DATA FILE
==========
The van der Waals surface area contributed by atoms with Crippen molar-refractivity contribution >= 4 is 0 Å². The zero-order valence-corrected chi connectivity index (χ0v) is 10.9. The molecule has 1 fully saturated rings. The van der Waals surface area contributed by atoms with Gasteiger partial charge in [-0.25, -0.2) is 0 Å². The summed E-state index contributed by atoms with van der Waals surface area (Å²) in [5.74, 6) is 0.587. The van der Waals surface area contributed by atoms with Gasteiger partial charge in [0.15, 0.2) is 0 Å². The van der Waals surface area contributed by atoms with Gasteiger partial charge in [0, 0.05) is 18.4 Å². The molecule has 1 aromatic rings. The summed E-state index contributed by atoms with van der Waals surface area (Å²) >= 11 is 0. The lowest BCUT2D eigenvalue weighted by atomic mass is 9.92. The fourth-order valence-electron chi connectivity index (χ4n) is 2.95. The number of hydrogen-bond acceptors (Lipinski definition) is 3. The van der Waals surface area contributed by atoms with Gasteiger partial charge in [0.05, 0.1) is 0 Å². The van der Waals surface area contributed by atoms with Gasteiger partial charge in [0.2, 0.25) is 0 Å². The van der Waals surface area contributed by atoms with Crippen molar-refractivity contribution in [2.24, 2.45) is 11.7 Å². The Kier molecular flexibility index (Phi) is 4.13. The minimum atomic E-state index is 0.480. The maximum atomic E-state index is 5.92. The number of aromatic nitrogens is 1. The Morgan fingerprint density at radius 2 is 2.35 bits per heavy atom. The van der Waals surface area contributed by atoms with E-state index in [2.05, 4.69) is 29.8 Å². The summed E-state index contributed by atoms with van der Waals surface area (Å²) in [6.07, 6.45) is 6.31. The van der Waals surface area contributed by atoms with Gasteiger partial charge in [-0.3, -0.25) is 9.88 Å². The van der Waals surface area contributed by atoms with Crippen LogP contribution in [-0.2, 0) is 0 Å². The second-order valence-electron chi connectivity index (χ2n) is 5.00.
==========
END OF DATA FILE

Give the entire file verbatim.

The van der Waals surface area contributed by atoms with Crippen molar-refractivity contribution >= 4 is 0 Å². The zero-order valence-corrected chi connectivity index (χ0v) is 10.9. The molecule has 1 fully saturated rings. The van der Waals surface area contributed by atoms with Gasteiger partial charge in [-0.25, -0.2) is 0 Å². The summed E-state index contributed by atoms with van der Waals surface area (Å²) in [5.74, 6) is 0.587. The van der Waals surface area contributed by atoms with Gasteiger partial charge in [0.15, 0.2) is 0 Å². The van der Waals surface area contributed by atoms with Gasteiger partial charge in [0, 0.05) is 18.4 Å². The molecule has 1 aromatic rings. The summed E-state index contributed by atoms with van der Waals surface area (Å²) >= 11 is 0. The lowest BCUT2D eigenvalue weighted by atomic mass is 9.92. The fourth-order valence-electron chi connectivity index (χ4n) is 2.95. The number of hydrogen-bond acceptors (Lipinski definition) is 3. The van der Waals surface area contributed by atoms with Gasteiger partial charge in [0.05, 0.1) is 0 Å². The van der Waals surface area contributed by atoms with Gasteiger partial charge in [0.2, 0.25) is 0 Å². The van der Waals surface area contributed by atoms with Crippen molar-refractivity contribution in [2.24, 2.45) is 11.7 Å². The Kier molecular flexibility index (Phi) is 4.13. The minimum atomic E-state index is 0.480. The maximum atomic E-state index is 5.92. The number of aromatic nitrogens is 1. The Morgan fingerprint density at radius 2 is 2.35 bits per heavy atom. The van der Waals surface area contributed by atoms with E-state index in [2.05, 4.69) is 29.8 Å². The summed E-state index contributed by atoms with van der Waals surface area (Å²) in [6.07, 6.45) is 6.31. The van der Waals surface area contributed by atoms with Gasteiger partial charge in [-0.3, -0.25) is 9.88 Å². The van der Waals surface area contributed by atoms with Crippen LogP contribution in [-0.2, 0) is 0 Å². The second-order valence-electron chi connectivity index (χ2n) is 5.00.